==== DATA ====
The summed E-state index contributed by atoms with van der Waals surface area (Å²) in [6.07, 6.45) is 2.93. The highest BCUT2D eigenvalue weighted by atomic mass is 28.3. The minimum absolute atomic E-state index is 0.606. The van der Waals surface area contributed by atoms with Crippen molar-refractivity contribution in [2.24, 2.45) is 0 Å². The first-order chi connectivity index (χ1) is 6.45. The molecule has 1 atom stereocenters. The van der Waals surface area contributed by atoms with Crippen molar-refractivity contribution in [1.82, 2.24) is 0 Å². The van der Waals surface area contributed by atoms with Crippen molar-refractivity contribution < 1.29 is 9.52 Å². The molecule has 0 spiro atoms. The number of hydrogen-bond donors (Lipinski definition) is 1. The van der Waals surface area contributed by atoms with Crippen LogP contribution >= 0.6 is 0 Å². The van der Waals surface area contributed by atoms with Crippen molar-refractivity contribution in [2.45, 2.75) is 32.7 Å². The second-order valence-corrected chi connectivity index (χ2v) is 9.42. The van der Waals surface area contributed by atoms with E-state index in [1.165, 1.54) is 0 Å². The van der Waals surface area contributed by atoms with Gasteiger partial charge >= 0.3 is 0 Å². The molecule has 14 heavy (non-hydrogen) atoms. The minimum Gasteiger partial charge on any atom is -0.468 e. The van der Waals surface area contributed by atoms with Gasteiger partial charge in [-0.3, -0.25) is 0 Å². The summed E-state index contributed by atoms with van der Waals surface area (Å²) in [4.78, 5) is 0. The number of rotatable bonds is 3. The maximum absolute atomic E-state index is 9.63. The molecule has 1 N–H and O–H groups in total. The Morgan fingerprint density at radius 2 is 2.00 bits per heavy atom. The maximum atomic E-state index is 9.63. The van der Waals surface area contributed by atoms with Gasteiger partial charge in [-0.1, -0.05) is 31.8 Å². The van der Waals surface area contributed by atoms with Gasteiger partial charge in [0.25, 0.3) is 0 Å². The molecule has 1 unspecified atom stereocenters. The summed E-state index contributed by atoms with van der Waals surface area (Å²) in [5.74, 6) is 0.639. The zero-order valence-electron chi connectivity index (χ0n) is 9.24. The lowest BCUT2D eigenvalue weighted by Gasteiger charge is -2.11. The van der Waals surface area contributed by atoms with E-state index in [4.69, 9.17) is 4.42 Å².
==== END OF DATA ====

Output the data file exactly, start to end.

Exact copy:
The summed E-state index contributed by atoms with van der Waals surface area (Å²) in [6.07, 6.45) is 2.93. The highest BCUT2D eigenvalue weighted by atomic mass is 28.3. The minimum absolute atomic E-state index is 0.606. The van der Waals surface area contributed by atoms with Crippen molar-refractivity contribution in [2.24, 2.45) is 0 Å². The first-order chi connectivity index (χ1) is 6.45. The molecule has 1 atom stereocenters. The van der Waals surface area contributed by atoms with Crippen molar-refractivity contribution in [1.82, 2.24) is 0 Å². The van der Waals surface area contributed by atoms with Crippen molar-refractivity contribution < 1.29 is 9.52 Å². The molecule has 0 spiro atoms. The number of hydrogen-bond donors (Lipinski definition) is 1. The van der Waals surface area contributed by atoms with Crippen LogP contribution >= 0.6 is 0 Å². The van der Waals surface area contributed by atoms with Crippen molar-refractivity contribution in [2.45, 2.75) is 32.7 Å². The second-order valence-corrected chi connectivity index (χ2v) is 9.42. The van der Waals surface area contributed by atoms with E-state index in [1.165, 1.54) is 0 Å². The van der Waals surface area contributed by atoms with Gasteiger partial charge >= 0.3 is 0 Å². The molecule has 14 heavy (non-hydrogen) atoms. The minimum Gasteiger partial charge on any atom is -0.468 e. The van der Waals surface area contributed by atoms with Gasteiger partial charge in [-0.3, -0.25) is 0 Å². The summed E-state index contributed by atoms with van der Waals surface area (Å²) in [4.78, 5) is 0. The number of rotatable bonds is 3. The maximum absolute atomic E-state index is 9.63. The molecule has 1 N–H and O–H groups in total. The Morgan fingerprint density at radius 2 is 2.00 bits per heavy atom. The maximum atomic E-state index is 9.63. The van der Waals surface area contributed by atoms with Gasteiger partial charge in [-0.1, -0.05) is 31.8 Å². The van der Waals surface area contributed by atoms with Gasteiger partial charge in [0.25, 0.3) is 0 Å². The molecule has 1 unspecified atom stereocenters. The summed E-state index contributed by atoms with van der Waals surface area (Å²) in [5.74, 6) is 0.639. The zero-order valence-electron chi connectivity index (χ0n) is 9.24. The lowest BCUT2D eigenvalue weighted by Gasteiger charge is -2.11. The van der Waals surface area contributed by atoms with E-state index in [4.69, 9.17) is 4.42 Å².